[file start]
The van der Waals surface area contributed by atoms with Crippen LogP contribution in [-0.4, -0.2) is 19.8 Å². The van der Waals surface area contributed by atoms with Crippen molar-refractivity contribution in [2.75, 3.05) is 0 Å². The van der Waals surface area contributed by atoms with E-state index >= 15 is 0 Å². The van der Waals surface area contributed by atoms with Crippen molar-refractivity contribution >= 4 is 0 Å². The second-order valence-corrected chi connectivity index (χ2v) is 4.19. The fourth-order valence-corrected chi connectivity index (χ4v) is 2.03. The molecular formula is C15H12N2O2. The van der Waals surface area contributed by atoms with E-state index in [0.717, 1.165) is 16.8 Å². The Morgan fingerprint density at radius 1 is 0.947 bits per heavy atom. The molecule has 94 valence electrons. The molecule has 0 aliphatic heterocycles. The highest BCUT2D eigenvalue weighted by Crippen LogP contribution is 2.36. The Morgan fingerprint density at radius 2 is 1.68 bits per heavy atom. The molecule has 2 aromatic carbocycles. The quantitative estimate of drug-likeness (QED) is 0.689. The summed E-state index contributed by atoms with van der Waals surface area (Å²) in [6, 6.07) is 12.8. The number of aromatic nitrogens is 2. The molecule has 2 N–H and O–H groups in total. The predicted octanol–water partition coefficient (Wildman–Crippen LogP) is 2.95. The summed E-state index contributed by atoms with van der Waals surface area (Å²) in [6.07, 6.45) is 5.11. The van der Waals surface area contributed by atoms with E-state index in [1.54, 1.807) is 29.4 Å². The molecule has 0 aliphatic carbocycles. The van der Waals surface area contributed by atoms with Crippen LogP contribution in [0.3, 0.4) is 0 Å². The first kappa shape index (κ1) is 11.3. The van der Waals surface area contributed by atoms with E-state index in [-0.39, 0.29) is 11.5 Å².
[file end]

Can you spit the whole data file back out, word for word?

The van der Waals surface area contributed by atoms with Crippen LogP contribution in [-0.4, -0.2) is 19.8 Å². The van der Waals surface area contributed by atoms with Crippen molar-refractivity contribution in [2.75, 3.05) is 0 Å². The van der Waals surface area contributed by atoms with E-state index >= 15 is 0 Å². The van der Waals surface area contributed by atoms with Crippen molar-refractivity contribution >= 4 is 0 Å². The second-order valence-corrected chi connectivity index (χ2v) is 4.19. The fourth-order valence-corrected chi connectivity index (χ4v) is 2.03. The molecular formula is C15H12N2O2. The van der Waals surface area contributed by atoms with E-state index in [0.717, 1.165) is 16.8 Å². The Morgan fingerprint density at radius 1 is 0.947 bits per heavy atom. The molecule has 94 valence electrons. The molecule has 0 aliphatic heterocycles. The highest BCUT2D eigenvalue weighted by Crippen LogP contribution is 2.36. The Morgan fingerprint density at radius 2 is 1.68 bits per heavy atom. The molecule has 2 aromatic carbocycles. The quantitative estimate of drug-likeness (QED) is 0.689. The summed E-state index contributed by atoms with van der Waals surface area (Å²) in [6, 6.07) is 12.8. The number of aromatic nitrogens is 2. The molecule has 2 N–H and O–H groups in total. The predicted octanol–water partition coefficient (Wildman–Crippen LogP) is 2.95. The summed E-state index contributed by atoms with van der Waals surface area (Å²) in [6.07, 6.45) is 5.11. The van der Waals surface area contributed by atoms with E-state index in [1.54, 1.807) is 29.4 Å². The molecule has 0 aliphatic carbocycles. The van der Waals surface area contributed by atoms with Crippen LogP contribution in [0.3, 0.4) is 0 Å². The first kappa shape index (κ1) is 11.3. The van der Waals surface area contributed by atoms with E-state index in [-0.39, 0.29) is 11.5 Å².